of that directory are specified as operands, the subdirectory must be
specified before the parent, so that the parent directory is empty when
rmdir attempts to remove it.

OPTIONS


The following options are supported for /usr/bin/rm and /usr/xpg4/bin/rm:

-r Recursively removes directories and subdirectories in the argument
list. The directory is emptied of files and removed. The user is
normally prompted for removal of any write-protected files which
the directory contains. The write-protected files are removed
without prompting, however, if the -f option is used, or if the
standard input is not a terminal and the -i option is not used.

Symbolic links that are encountered with this option is not
traversed.

If the removal of a non-empty, write-protected directory is
attempted, the utility always fails (even if the -f option is
used), resulting in an error message.

-R Same as -r option.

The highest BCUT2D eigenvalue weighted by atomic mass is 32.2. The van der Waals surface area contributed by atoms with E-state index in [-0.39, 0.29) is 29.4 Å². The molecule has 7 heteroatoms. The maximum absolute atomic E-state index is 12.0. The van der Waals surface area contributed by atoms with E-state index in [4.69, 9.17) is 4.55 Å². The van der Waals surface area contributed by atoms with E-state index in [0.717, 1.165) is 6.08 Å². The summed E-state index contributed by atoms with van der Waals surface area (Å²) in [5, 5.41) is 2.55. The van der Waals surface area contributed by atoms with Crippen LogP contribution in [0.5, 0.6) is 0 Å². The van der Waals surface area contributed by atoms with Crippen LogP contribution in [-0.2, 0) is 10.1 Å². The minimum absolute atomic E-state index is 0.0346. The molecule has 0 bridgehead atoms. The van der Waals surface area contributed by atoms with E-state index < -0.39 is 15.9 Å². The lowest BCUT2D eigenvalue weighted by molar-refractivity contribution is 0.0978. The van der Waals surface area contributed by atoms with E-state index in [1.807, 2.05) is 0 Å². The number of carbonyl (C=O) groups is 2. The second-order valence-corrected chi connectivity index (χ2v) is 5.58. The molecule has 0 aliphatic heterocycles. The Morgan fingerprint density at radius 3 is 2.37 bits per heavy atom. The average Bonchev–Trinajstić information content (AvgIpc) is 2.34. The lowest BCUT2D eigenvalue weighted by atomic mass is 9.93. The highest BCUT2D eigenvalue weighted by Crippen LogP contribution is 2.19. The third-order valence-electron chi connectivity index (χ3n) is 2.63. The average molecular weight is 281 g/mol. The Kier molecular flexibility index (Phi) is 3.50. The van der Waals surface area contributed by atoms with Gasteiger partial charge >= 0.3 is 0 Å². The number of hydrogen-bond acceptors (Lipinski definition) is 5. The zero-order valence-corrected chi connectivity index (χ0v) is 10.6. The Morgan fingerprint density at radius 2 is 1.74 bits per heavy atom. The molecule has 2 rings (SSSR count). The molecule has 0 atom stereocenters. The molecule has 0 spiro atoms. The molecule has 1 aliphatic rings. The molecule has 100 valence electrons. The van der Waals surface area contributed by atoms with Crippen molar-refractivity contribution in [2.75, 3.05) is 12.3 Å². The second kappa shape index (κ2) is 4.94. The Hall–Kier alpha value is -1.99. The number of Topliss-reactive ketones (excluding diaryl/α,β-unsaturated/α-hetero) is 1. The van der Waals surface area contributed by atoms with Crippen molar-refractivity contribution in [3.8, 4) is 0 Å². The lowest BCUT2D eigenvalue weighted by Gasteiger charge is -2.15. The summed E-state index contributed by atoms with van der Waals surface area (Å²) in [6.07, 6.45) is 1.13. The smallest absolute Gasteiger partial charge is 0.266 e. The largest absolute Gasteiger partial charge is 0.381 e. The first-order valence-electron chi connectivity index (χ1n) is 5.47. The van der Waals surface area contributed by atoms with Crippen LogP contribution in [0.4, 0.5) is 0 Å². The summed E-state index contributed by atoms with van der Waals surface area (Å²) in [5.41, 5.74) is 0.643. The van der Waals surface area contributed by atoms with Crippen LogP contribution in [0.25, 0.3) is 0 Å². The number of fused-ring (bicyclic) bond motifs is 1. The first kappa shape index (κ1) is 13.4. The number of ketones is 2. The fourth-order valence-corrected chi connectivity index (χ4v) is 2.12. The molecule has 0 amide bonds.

/usr/bin/rm
The following options are supported for /usr/bin/rm only:

-f Removes all files (whether write-protected or not) in a directory
without prompting the user. In a write-protected directory,
however, files are never removed (whatever their permissions are),
but no messages are displayed. If the removal of a write-protected
directory is attempted, this option does not suppress an error
message.

-i Interactive. With this option, rm prompts for confirmation before
removing any files. It overrides the -f option and remains in
effect even if the standard input is not a terminal.

/usr/xpg4/bin/rm
The following options are supported for /usr/xpg4/bin/rm only:

-f Does not prompt for confirmation. Does not write diagnostic
messages or modify the exit status in the case of non-existent
operands. Any previous occurrences of the -i option is ignored.

-i Prompts for confirmation. Any occurrences of the -f option is
ignored.

/usr/bin/rmdir
The following options are supported for /usr/bin/rmdir only: